Highlights

Above

High levels of a protein called calprotectin in cells infected with SARS-CoV-2 are linked to worse outcomes for patients.

© NIAID / Flickr

Forecasting a (cytokine) storm

29 Mar 2021

These novel immune signatures identify patients most at risk for developing severe COVID-19 symptoms.

The influx of COVID-19 patients has overwhelmed hospitals around the globe. Managing resources is particularly challenging, considering the course of infection differs significantly between patients. Some present with relatively mild symptoms, while others can quickly enter a downward spiral, ending up in the intensive care unit (ICU) battling life-threatening respiratory distress.

Early interventions can help, but the question is, which patients need them? In general, older patients and those with underlying medical conditions are known to be more vulnerable. However, the biological mechanisms controlling infection severity are still poorly understood and screening protocols to more accurately categorize patients are not yet available.

Measurable inflammatory biomarkers are key pieces of this puzzle, said Florent Ginhoux, a Senior Principal Investigator at A*STAR’s Singapore Immunology Network (SIgN). An exaggerated immune response is a hallmark feature of severe COVID-19, in which inflammatory proteins flood the body—a process known as the cytokine storm.

In collaboration with Eric Solary and Michaela Fontenay from Gustave Roussy and Institut Cochin respectively, Ginhoux tested whether specific immune molecules could represent early warning signs that such a storm is brewing. Their study, published in Cell, suggests that the presence of a specific type of white blood cell and elevated levels of an inflammatory protein called calprotectin were tightly linked to greater disease severity.

Ginhoux and his team first obtained blood samples from a cohort of COVID-19 patients experiencing the full spectrum of infection severity: from a mild fever and cough to respiratory distress requiring ventilation. Using high-throughput flow cytometry and single-cell sequencing, they found that immune cells from patients with severe infections appeared to be out of place—their blood contained markedly elevated levels of neutrophils at the very early stages of their maturation. This was a red flag, considering that these cells are typically found only in the bone marrow.

Additionally, the team observed striking differences in the levels of calprotectin in the blood of patients with severe COVID-19. “Calprotectin is a very well-known marker of inflammation,” explained Ginhoux, adding that its levels also spike in the case of other infectious diseases. “It stood out as one of the most upregulated markers in severe patients.”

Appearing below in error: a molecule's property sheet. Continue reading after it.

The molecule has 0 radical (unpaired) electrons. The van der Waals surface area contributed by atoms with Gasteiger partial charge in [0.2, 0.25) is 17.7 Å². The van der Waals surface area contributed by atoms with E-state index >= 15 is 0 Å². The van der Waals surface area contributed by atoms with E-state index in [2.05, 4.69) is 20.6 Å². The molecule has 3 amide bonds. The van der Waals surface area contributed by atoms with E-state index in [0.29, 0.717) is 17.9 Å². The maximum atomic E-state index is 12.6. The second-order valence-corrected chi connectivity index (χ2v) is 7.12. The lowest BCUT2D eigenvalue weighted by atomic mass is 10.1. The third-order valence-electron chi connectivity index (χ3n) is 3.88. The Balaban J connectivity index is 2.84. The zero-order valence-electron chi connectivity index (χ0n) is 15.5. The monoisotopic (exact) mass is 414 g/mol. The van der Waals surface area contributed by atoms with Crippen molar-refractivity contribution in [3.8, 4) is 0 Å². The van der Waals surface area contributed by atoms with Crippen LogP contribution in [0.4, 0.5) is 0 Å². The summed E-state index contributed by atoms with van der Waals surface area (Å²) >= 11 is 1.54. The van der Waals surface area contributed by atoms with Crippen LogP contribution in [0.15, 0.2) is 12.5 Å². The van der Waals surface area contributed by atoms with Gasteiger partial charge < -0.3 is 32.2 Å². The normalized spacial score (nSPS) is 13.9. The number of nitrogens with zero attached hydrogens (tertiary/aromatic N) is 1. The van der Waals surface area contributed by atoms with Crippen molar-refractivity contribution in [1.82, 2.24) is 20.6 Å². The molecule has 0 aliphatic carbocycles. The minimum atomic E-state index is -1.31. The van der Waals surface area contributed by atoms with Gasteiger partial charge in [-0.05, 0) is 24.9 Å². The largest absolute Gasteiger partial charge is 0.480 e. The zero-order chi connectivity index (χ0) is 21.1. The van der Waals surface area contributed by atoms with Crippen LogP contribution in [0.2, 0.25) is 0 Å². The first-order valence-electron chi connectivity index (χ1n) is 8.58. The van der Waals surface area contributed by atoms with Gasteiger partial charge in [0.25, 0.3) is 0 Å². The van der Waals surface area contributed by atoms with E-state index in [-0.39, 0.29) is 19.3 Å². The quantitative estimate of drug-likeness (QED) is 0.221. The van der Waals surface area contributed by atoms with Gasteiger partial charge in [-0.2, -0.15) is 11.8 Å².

“The detection of these markers would allow patients to receive earlier treatment such as oxygen, corticosteroids and anticoagulants, which may slow down disease evolution and prevent critical situations requiring hospitalization in the ICU,” said Ginhoux. Follow-up studies will focus on more in-depth statistical and mechanistic analyses of these newfound predictive biomarkers, he added.

The A*STAR-affiliated researchers contributing to this research are from the Singapore Immunology Network (SIgN).

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References

Silvin, A., Chapuis, N., Dunsmore, G., Goubet, A.G., Dubuisson, A., et al. Elevated calprotectin and abnormal myeloid cell subsets discriminate severe from mild COVID-19. Cell 182(6), 1401-1418.E18 (2020) | article

About the Researcher

Florent Ginhoux

Senior Principal Investigator

Singapore Immunology Network
Florent Ginhoux completed his undergraduate studies at the University Pierre et Marie Curie (UPMC), Paris VI. He subsequently obtained a Master’s degree from the Pasteur Institute in 2000 and his PhD from UPMC, Paris VI, in 2004. He is currently a Senior Principal Investigator at A*STAR’s Singapore Immunology Network (SIgN) and an EMBO Young Investigator. His laboratory focuses on the ontogeny and differentiation of macrophages and dendritic cells in both humans and mice. He was listed as a highly cited researcher on Web of Science in 2016, 2017 and 2018.

This article was made for A*STAR Research by Wildtype Media Group